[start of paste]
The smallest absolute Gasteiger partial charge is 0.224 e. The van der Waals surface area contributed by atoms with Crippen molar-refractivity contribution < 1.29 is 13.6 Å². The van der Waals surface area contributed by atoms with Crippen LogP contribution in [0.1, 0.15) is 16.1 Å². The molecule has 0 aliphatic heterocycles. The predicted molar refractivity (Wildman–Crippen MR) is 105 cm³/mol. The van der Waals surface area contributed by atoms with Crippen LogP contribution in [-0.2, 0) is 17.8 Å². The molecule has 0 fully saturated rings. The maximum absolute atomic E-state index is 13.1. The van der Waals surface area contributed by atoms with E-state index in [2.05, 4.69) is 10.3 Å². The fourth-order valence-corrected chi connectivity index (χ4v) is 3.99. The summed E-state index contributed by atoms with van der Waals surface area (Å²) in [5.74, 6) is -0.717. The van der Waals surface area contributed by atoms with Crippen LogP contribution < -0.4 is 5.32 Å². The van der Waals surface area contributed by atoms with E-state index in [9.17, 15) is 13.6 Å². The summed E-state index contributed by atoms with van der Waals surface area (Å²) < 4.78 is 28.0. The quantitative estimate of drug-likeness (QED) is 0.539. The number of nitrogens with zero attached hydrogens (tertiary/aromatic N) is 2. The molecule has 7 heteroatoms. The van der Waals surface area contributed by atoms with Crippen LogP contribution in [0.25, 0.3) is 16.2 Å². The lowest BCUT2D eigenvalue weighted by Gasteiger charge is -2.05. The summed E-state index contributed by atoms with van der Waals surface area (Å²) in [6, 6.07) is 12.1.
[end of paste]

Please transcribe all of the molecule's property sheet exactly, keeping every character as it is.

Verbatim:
The smallest absolute Gasteiger partial charge is 0.224 e. The van der Waals surface area contributed by atoms with Crippen molar-refractivity contribution < 1.29 is 13.6 Å². The van der Waals surface area contributed by atoms with Crippen LogP contribution in [0.1, 0.15) is 16.1 Å². The molecule has 0 aliphatic heterocycles. The predicted molar refractivity (Wildman–Crippen MR) is 105 cm³/mol. The van der Waals surface area contributed by atoms with Crippen LogP contribution in [-0.2, 0) is 17.8 Å². The molecule has 0 fully saturated rings. The maximum absolute atomic E-state index is 13.1. The van der Waals surface area contributed by atoms with E-state index in [2.05, 4.69) is 10.3 Å². The fourth-order valence-corrected chi connectivity index (χ4v) is 3.99. The summed E-state index contributed by atoms with van der Waals surface area (Å²) in [5.74, 6) is -0.717. The van der Waals surface area contributed by atoms with Crippen LogP contribution < -0.4 is 5.32 Å². The van der Waals surface area contributed by atoms with E-state index in [9.17, 15) is 13.6 Å². The summed E-state index contributed by atoms with van der Waals surface area (Å²) < 4.78 is 28.0. The quantitative estimate of drug-likeness (QED) is 0.539. The number of nitrogens with zero attached hydrogens (tertiary/aromatic N) is 2. The molecule has 7 heteroatoms. The van der Waals surface area contributed by atoms with Crippen LogP contribution in [0.25, 0.3) is 16.2 Å². The lowest BCUT2D eigenvalue weighted by Gasteiger charge is -2.05. The summed E-state index contributed by atoms with van der Waals surface area (Å²) in [6, 6.07) is 12.1.